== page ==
Heading North for the Arctic Winter. April 20, 2015.
By Benoit S. Lecavalier.
In early February, I had the opportunity to gather with fellow scientists in Longyearbyen, the most northerly permanent village in the world. The town is in the Norwegian Archipelago of Svalbard at approximately 80°N latitude, slightly over a 1,000 km from the North Pole. For that reason, it is the perfect place to explore the key issues currently facing the glaciological community. The most important: how do glaciers and large ice sheets respond to climate change, and affect global sea levels? This question can only be answered by unravelling complex relationships with potentially dire consequences for our civilization. More
Towards a Climate History of the Solar System. March 6, 2015.
Climate historians explore how climate change influenced human history. Until now, their research has investigated environmental changes on Earth, and with good reason. Many examine how climate change affected human beings in centuries when space travel could scarcely be imagined. Others are too concerned with contextualizing global warming to consider environments beyond Earth. However, recent breakthroughs in scientific understandings of Mars’s watery past suggest that climate history can, and should, expand into the Solar System. More
Climate Change Scepticism: Interdisciplinarity Gone Wrong? February 12, 2015.
This site explores interdisciplinary research into climate changes past, present, and future. Its articles express my conviction that diverse approaches, methodologies, and findings can yield the most accurate perspectives on complex problems. To contextualize modern warming, for example, we can reconstruct past climate change using models developed by computer scientists; tree rings or ice cores examined by climatologists; and documents interpreted by historians. More
Is Arctic Sea Ice Recovering? January 10, 2015.
Last year might have been the hottest year ever recorded by our instruments. Average global temperatures were at least 0.27° C warmer than the average between 1981 and 2010, which was in turn up from the preindustrial norm. Overall, the past 17 years have been very warm, and since 2002 temperatures have been consistently well above the 1981-2010 average. However, that consistency is not clearly reflected in Arctic sea ice trends. In fact, the winter extent of Arctic sea ice has expanded in the last two years, seemingly defying projections of its imminent collapse. More
Climate, Crisis, and Causality in the Bronze Age. December 4, 2014.
In Europe, the “Bronze Age” lasted nearly 2,000 years, from approximately 3200 BCE to roughly 600 BCE. In this period, bronze tools were forged for the first time, revolutionizing how Europeans manipulated their world and competed for resources. The first trading networks connected the continent, as navigational knowledge reached heights that Europeans would not exceed until the fifteenth century. Centralized “palace economies” flourished throughout Europe and the Middle East, in ancient civilizations we remember today: on Minoan Crete, in Mycenaean Greece, in the Mesopotamian conquests of the Hittites and Akkadians, and of course in Egypt. More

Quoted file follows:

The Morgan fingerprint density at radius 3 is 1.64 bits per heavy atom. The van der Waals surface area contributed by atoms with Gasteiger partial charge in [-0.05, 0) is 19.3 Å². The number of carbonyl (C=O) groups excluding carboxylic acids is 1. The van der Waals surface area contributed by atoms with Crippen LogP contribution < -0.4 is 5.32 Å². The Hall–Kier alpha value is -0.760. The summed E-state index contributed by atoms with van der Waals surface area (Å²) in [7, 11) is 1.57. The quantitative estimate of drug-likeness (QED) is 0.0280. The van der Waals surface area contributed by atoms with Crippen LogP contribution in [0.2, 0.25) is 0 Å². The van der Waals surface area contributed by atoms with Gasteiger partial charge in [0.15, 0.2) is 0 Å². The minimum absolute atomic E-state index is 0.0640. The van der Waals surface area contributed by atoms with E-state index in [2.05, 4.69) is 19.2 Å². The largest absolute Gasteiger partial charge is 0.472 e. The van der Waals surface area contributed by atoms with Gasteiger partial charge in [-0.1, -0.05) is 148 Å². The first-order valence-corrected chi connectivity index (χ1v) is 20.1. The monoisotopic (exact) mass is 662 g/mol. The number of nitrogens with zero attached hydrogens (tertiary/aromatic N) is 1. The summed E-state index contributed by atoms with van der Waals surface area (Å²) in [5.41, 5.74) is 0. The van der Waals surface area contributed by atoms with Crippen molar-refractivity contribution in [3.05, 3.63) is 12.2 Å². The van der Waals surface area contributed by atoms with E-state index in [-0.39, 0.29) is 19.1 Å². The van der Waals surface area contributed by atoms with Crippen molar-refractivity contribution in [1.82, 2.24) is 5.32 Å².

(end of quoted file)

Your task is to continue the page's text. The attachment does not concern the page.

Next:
Featured Image, February 2015:
Near Longyearbyen, between Norway and the North Pole. Taken by PhD Candidate Benoit S. Lecavalier during a research trip to Svalbard, Winter 2015.
How Western Canada Glaciers Will Melt Away. CBC
The Inhuman Anthropocene. Avidly
Light Blue Books: Reading About Winter Ecology and Climate History. Uncommon Sense
Climate Change Does Not Cause Extreme Winters, Experts Say. ScienceDaily
Study: Melting Greenland Ice Sheet is Rapidly Slowing the Gulfstream. Mashable
Asseng, S., et al. "Rising temperatures reduce global wheat production." Nature Climate Change 5 (2015): 143-147.
Bellassen, V., et al. "Monitoring, reporting and verifying emissions in the climate economy." Nature Climate Change 5 (2015): 319-328.
Climate History Forum, The William and Mary Quarterly 72:1 (2015): 25-158.
Degroot, D. “Testing the Limits of Climate History: The Quest for a Northeast Passage During the Little Ice Age, 1594-1597.” Journal of Interdisciplinary History XLV:4 (Spring 2015): 459-484.
Luterbacher, J., and C. Pfister. "The year without a summer" Nature Geoscience 8 (2015): 246-248.
Marotzke, J. and Forster, P. "Forcing, feedback and internal variability in global temperature trends." Nature 517 (2015): 565-570.
McGlade, C. and Ekins, P. "The geographical distribution of fossil fuels unused when limiting global warming to 2oC." Nature 517 (2015): 187-190.
Smith, S., et al. "Near-term acceleration in the rate of temperature change." Nature Climate Change 5 (2015): 333-336.
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